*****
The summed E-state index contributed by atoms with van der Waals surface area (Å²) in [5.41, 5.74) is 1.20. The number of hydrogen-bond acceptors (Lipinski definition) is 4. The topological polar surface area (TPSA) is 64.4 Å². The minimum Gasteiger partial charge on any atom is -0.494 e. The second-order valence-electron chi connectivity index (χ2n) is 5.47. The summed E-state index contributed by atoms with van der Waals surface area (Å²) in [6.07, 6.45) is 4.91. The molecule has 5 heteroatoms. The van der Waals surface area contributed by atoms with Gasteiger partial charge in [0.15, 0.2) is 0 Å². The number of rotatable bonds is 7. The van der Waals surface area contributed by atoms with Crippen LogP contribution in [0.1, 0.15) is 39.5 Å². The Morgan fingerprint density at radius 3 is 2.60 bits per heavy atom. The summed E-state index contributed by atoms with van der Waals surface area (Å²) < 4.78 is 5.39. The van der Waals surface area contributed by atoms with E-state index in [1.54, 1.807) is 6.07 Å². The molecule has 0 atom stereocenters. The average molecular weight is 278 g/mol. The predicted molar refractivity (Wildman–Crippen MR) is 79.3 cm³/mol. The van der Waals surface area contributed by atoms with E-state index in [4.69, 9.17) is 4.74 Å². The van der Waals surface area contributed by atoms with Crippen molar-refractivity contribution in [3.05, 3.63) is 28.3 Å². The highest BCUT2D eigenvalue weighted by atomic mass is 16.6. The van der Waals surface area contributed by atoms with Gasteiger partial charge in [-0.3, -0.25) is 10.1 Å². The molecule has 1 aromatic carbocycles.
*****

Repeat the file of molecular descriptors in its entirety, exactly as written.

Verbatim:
The summed E-state index contributed by atoms with van der Waals surface area (Å²) in [5.41, 5.74) is 1.20. The number of hydrogen-bond acceptors (Lipinski definition) is 4. The topological polar surface area (TPSA) is 64.4 Å². The minimum Gasteiger partial charge on any atom is -0.494 e. The second-order valence-electron chi connectivity index (χ2n) is 5.47. The summed E-state index contributed by atoms with van der Waals surface area (Å²) in [6.07, 6.45) is 4.91. The molecule has 5 heteroatoms. The van der Waals surface area contributed by atoms with Gasteiger partial charge in [0.15, 0.2) is 0 Å². The number of rotatable bonds is 7. The van der Waals surface area contributed by atoms with Crippen LogP contribution in [0.1, 0.15) is 39.5 Å². The Morgan fingerprint density at radius 3 is 2.60 bits per heavy atom. The summed E-state index contributed by atoms with van der Waals surface area (Å²) < 4.78 is 5.39. The van der Waals surface area contributed by atoms with E-state index in [1.54, 1.807) is 6.07 Å². The molecule has 0 atom stereocenters. The average molecular weight is 278 g/mol. The predicted molar refractivity (Wildman–Crippen MR) is 79.3 cm³/mol. The van der Waals surface area contributed by atoms with E-state index in [4.69, 9.17) is 4.74 Å². The van der Waals surface area contributed by atoms with Crippen molar-refractivity contribution in [3.05, 3.63) is 28.3 Å². The highest BCUT2D eigenvalue weighted by atomic mass is 16.6. The van der Waals surface area contributed by atoms with Gasteiger partial charge in [-0.3, -0.25) is 10.1 Å². The molecule has 1 aromatic carbocycles.